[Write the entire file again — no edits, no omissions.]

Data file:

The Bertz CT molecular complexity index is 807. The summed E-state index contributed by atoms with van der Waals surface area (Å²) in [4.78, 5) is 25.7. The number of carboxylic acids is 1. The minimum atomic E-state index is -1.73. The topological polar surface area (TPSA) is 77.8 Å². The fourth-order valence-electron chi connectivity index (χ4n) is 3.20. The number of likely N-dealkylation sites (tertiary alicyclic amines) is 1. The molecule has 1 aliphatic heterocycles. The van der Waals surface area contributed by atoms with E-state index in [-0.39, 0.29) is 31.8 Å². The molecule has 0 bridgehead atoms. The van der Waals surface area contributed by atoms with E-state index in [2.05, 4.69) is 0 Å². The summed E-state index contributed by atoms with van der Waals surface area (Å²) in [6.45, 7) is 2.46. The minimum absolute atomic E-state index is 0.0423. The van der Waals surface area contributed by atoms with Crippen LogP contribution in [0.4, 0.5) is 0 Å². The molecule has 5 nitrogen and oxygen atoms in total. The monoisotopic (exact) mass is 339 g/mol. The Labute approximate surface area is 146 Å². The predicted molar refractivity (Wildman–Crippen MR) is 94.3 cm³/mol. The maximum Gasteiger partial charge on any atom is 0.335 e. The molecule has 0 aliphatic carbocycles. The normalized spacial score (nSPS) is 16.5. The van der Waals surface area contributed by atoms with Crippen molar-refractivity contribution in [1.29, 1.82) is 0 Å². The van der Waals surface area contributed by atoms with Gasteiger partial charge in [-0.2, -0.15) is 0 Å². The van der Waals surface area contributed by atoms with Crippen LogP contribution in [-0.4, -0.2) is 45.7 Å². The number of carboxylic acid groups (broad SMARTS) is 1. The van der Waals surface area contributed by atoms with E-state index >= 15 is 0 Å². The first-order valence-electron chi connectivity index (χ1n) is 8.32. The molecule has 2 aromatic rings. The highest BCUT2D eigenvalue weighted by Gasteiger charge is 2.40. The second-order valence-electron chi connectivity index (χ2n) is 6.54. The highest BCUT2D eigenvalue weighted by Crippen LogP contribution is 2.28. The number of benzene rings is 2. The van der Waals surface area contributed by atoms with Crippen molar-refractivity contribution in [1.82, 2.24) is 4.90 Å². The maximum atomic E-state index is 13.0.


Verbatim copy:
The Bertz CT molecular complexity index is 807. The summed E-state index contributed by atoms with van der Waals surface area (Å²) in [4.78, 5) is 25.7. The number of carboxylic acids is 1. The minimum atomic E-state index is -1.73. The topological polar surface area (TPSA) is 77.8 Å². The fourth-order valence-electron chi connectivity index (χ4n) is 3.20. The number of likely N-dealkylation sites (tertiary alicyclic amines) is 1. The molecule has 1 aliphatic heterocycles. The van der Waals surface area contributed by atoms with E-state index in [-0.39, 0.29) is 31.8 Å². The molecule has 0 bridgehead atoms. The van der Waals surface area contributed by atoms with E-state index in [2.05, 4.69) is 0 Å². The summed E-state index contributed by atoms with van der Waals surface area (Å²) in [6.45, 7) is 2.46. The minimum absolute atomic E-state index is 0.0423. The van der Waals surface area contributed by atoms with Crippen LogP contribution in [0.4, 0.5) is 0 Å². The molecule has 5 nitrogen and oxygen atoms in total. The monoisotopic (exact) mass is 339 g/mol. The Labute approximate surface area is 146 Å². The predicted molar refractivity (Wildman–Crippen MR) is 94.3 cm³/mol. The maximum Gasteiger partial charge on any atom is 0.335 e. The molecule has 0 aliphatic carbocycles. The normalized spacial score (nSPS) is 16.5. The van der Waals surface area contributed by atoms with Crippen molar-refractivity contribution in [1.29, 1.82) is 0 Å². The van der Waals surface area contributed by atoms with Gasteiger partial charge in [-0.2, -0.15) is 0 Å². The van der Waals surface area contributed by atoms with Crippen LogP contribution in [-0.4, -0.2) is 45.7 Å². The number of carboxylic acid groups (broad SMARTS) is 1. The van der Waals surface area contributed by atoms with E-state index >= 15 is 0 Å². The first-order valence-electron chi connectivity index (χ1n) is 8.32. The molecule has 2 aromatic rings. The highest BCUT2D eigenvalue weighted by Gasteiger charge is 2.40. The second-order valence-electron chi connectivity index (χ2n) is 6.54. The highest BCUT2D eigenvalue weighted by Crippen LogP contribution is 2.28. The number of benzene rings is 2. The van der Waals surface area contributed by atoms with Crippen molar-refractivity contribution in [1.82, 2.24) is 4.90 Å². The maximum atomic E-state index is 13.0.